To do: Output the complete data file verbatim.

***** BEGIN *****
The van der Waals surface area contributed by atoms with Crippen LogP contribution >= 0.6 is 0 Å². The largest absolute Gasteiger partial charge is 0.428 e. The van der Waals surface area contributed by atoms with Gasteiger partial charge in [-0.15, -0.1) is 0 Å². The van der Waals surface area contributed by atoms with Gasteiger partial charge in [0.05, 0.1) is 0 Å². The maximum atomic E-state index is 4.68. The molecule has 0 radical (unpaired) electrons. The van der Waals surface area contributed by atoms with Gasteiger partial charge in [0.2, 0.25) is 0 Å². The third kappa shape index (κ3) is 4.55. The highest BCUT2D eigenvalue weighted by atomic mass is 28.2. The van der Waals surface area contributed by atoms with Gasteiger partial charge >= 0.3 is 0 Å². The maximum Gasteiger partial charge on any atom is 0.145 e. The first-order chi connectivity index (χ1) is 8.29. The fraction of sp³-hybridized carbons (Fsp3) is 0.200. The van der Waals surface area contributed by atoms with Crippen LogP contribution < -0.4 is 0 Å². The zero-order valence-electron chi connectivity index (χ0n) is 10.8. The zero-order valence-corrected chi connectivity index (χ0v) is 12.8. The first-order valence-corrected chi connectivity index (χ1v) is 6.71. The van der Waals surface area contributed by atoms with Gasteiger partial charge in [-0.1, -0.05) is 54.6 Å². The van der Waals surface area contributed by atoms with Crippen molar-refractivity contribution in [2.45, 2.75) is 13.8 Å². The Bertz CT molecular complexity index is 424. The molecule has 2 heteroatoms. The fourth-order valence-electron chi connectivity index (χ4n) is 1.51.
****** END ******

The van der Waals surface area contributed by atoms with Crippen LogP contribution >= 0.6 is 0 Å². The largest absolute Gasteiger partial charge is 0.428 e. The van der Waals surface area contributed by atoms with Gasteiger partial charge in [-0.15, -0.1) is 0 Å². The van der Waals surface area contributed by atoms with Gasteiger partial charge in [0.05, 0.1) is 0 Å². The maximum atomic E-state index is 4.68. The molecule has 0 radical (unpaired) electrons. The van der Waals surface area contributed by atoms with Gasteiger partial charge in [0.2, 0.25) is 0 Å². The third kappa shape index (κ3) is 4.55. The highest BCUT2D eigenvalue weighted by atomic mass is 28.2. The van der Waals surface area contributed by atoms with Gasteiger partial charge >= 0.3 is 0 Å². The maximum Gasteiger partial charge on any atom is 0.145 e. The first-order chi connectivity index (χ1) is 8.29. The fraction of sp³-hybridized carbons (Fsp3) is 0.200. The van der Waals surface area contributed by atoms with Crippen LogP contribution < -0.4 is 0 Å². The zero-order valence-electron chi connectivity index (χ0n) is 10.8. The zero-order valence-corrected chi connectivity index (χ0v) is 12.8. The first-order valence-corrected chi connectivity index (χ1v) is 6.71. The van der Waals surface area contributed by atoms with Gasteiger partial charge in [-0.1, -0.05) is 54.6 Å². The van der Waals surface area contributed by atoms with Crippen molar-refractivity contribution in [2.45, 2.75) is 13.8 Å². The Bertz CT molecular complexity index is 424. The molecule has 2 heteroatoms. The fourth-order valence-electron chi connectivity index (χ4n) is 1.51.